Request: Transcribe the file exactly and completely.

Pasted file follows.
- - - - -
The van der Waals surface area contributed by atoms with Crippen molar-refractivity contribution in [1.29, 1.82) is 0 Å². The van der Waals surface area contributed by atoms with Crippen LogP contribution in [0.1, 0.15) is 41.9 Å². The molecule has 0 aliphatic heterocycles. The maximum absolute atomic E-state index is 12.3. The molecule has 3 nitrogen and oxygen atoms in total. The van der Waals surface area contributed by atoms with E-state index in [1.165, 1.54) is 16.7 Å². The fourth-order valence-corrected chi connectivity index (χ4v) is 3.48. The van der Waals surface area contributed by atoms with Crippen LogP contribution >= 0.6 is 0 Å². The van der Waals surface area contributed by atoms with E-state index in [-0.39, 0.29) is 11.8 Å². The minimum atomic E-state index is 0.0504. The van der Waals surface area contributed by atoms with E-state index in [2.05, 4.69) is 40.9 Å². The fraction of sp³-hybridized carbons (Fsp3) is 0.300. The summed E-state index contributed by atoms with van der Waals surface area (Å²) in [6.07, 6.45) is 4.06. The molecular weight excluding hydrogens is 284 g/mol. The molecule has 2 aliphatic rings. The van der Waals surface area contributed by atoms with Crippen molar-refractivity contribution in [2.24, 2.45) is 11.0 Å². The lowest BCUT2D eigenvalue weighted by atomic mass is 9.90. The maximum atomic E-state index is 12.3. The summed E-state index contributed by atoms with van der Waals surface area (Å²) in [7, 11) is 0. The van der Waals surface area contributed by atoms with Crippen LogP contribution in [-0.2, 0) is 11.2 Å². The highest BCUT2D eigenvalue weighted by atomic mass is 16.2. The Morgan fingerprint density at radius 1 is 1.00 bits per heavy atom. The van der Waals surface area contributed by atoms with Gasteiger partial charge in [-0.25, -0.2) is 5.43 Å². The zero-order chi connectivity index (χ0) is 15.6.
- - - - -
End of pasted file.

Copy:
The van der Waals surface area contributed by atoms with Crippen molar-refractivity contribution in [1.29, 1.82) is 0 Å². The van der Waals surface area contributed by atoms with Crippen LogP contribution in [0.1, 0.15) is 41.9 Å². The molecule has 0 aliphatic heterocycles. The maximum absolute atomic E-state index is 12.3. The molecule has 3 nitrogen and oxygen atoms in total. The van der Waals surface area contributed by atoms with E-state index in [1.165, 1.54) is 16.7 Å². The fourth-order valence-corrected chi connectivity index (χ4v) is 3.48. The van der Waals surface area contributed by atoms with Crippen LogP contribution >= 0.6 is 0 Å². The van der Waals surface area contributed by atoms with E-state index in [-0.39, 0.29) is 11.8 Å². The minimum atomic E-state index is 0.0504. The van der Waals surface area contributed by atoms with E-state index in [2.05, 4.69) is 40.9 Å². The fraction of sp³-hybridized carbons (Fsp3) is 0.300. The summed E-state index contributed by atoms with van der Waals surface area (Å²) in [6.07, 6.45) is 4.06. The molecular weight excluding hydrogens is 284 g/mol. The molecule has 2 aliphatic rings. The van der Waals surface area contributed by atoms with Crippen molar-refractivity contribution in [2.24, 2.45) is 11.0 Å². The lowest BCUT2D eigenvalue weighted by atomic mass is 9.90. The maximum atomic E-state index is 12.3. The summed E-state index contributed by atoms with van der Waals surface area (Å²) in [7, 11) is 0. The van der Waals surface area contributed by atoms with Crippen LogP contribution in [-0.2, 0) is 11.2 Å². The highest BCUT2D eigenvalue weighted by atomic mass is 16.2. The Morgan fingerprint density at radius 1 is 1.00 bits per heavy atom. The van der Waals surface area contributed by atoms with Gasteiger partial charge in [-0.25, -0.2) is 5.43 Å². The zero-order chi connectivity index (χ0) is 15.6.